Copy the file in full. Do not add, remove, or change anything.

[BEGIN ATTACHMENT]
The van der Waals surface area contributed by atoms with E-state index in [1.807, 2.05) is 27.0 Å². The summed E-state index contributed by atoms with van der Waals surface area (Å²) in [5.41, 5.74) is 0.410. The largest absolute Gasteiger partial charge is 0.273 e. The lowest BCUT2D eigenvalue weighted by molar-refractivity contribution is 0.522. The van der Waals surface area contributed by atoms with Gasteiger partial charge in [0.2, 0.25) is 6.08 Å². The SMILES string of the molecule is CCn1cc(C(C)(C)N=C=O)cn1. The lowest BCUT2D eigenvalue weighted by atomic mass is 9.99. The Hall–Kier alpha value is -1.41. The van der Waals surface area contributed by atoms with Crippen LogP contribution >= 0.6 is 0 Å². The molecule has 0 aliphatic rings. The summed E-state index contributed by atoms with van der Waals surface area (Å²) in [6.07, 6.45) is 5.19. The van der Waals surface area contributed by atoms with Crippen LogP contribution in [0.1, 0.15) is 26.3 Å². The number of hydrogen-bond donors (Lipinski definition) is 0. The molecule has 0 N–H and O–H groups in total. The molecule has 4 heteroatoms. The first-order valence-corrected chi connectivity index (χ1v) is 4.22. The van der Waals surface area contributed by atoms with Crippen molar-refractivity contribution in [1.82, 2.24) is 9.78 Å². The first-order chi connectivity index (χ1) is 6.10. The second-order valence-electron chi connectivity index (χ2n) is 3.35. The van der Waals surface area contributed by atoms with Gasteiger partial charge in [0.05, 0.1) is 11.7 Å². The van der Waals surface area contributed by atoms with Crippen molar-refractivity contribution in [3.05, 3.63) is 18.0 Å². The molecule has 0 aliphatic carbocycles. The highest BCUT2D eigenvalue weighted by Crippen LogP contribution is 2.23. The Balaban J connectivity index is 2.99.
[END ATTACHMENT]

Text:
The van der Waals surface area contributed by atoms with E-state index in [1.807, 2.05) is 27.0 Å². The summed E-state index contributed by atoms with van der Waals surface area (Å²) in [5.41, 5.74) is 0.410. The largest absolute Gasteiger partial charge is 0.273 e. The lowest BCUT2D eigenvalue weighted by molar-refractivity contribution is 0.522. The van der Waals surface area contributed by atoms with Gasteiger partial charge in [0.2, 0.25) is 6.08 Å². The SMILES string of the molecule is CCn1cc(C(C)(C)N=C=O)cn1. The lowest BCUT2D eigenvalue weighted by atomic mass is 9.99. The Hall–Kier alpha value is -1.41. The van der Waals surface area contributed by atoms with Crippen LogP contribution >= 0.6 is 0 Å². The molecule has 0 aliphatic rings. The summed E-state index contributed by atoms with van der Waals surface area (Å²) in [6.07, 6.45) is 5.19. The van der Waals surface area contributed by atoms with Crippen LogP contribution in [0.1, 0.15) is 26.3 Å². The number of hydrogen-bond donors (Lipinski definition) is 0. The molecule has 0 N–H and O–H groups in total. The molecule has 4 heteroatoms. The first-order valence-corrected chi connectivity index (χ1v) is 4.22. The van der Waals surface area contributed by atoms with Crippen molar-refractivity contribution in [1.82, 2.24) is 9.78 Å². The first-order chi connectivity index (χ1) is 6.10. The second-order valence-electron chi connectivity index (χ2n) is 3.35. The van der Waals surface area contributed by atoms with Gasteiger partial charge in [0.05, 0.1) is 11.7 Å². The van der Waals surface area contributed by atoms with Crippen molar-refractivity contribution in [3.05, 3.63) is 18.0 Å². The molecule has 0 aliphatic carbocycles. The highest BCUT2D eigenvalue weighted by Crippen LogP contribution is 2.23. The Balaban J connectivity index is 2.99.